At the age of seventeen all South Korean boys and girls will have to serve a minimum of five years in a K-Pop group – or release five albums, whichever comes first – before they can return to anonymous civilian life.
Exemptions will be given to young people accepted into proper university programs like medicine, law, engineering, or anyone with a top 500 world ranking in Starcraft II or League of Legends.
“This measure is necessary due to the increased uncertainty of America’s military presence in the Republic of Korea under the Trump administration,” said Jeong Kyeong-doo, the Minister of National Defense. “Without American backing we are vulnerable to aggression from North Korea and China. We must resist such incursion with the most potent force we have: adorable moppets executing precise dance routines to relentless pop music in flashy videos.”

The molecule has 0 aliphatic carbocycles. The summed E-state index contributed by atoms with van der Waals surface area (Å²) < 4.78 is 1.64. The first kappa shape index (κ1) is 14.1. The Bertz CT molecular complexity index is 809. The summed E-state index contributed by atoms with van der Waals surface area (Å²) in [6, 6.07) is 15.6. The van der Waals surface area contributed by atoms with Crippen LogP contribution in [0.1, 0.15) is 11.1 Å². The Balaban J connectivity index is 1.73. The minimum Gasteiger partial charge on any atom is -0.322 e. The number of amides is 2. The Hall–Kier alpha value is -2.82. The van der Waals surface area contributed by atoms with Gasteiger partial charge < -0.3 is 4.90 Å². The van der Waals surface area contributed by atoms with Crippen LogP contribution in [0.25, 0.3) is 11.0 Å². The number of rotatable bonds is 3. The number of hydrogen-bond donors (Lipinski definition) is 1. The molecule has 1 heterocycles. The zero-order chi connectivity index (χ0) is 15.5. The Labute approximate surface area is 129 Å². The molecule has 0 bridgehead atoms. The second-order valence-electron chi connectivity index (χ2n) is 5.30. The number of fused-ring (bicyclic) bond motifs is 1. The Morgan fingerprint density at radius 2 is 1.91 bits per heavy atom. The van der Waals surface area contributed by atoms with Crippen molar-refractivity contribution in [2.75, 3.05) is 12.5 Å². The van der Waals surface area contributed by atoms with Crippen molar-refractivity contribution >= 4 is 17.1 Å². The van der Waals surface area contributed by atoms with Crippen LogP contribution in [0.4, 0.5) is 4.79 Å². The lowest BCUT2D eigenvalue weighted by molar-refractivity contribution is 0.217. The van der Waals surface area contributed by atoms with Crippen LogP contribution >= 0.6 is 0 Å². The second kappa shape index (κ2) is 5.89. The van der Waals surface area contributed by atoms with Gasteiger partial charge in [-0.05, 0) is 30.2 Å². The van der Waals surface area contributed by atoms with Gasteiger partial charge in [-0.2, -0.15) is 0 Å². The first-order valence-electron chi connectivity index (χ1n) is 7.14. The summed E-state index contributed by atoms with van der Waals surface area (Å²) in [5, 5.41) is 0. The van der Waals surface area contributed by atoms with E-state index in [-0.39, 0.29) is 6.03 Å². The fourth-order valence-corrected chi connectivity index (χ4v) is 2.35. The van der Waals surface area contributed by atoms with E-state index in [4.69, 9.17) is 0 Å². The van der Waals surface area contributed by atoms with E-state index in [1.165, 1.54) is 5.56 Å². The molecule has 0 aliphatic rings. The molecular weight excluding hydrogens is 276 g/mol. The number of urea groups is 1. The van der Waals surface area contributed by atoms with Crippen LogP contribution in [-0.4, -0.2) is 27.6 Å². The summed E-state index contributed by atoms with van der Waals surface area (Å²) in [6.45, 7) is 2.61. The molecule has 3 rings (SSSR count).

K-Pop has already made significant territorial gains in Japan, India, Southeast Asia, the Middle East, and is now gaining a foothold in North America, forcing president Moon Jae-in to assure global leaders that: “World dominance is not our ultimate goal. This is a matter of preservation of our flourishing democracy, and the best defense is a catchy, addictive offense.”
However, South Korean officials firmly deny that instances of K-Pop stars going solo and disappearing into obscurity is a cover for secret infiltration into North Korea to undermine Kim Jong Un’s dictatorship through the magic of street dance moves, bright apparel, and sweet harmonies.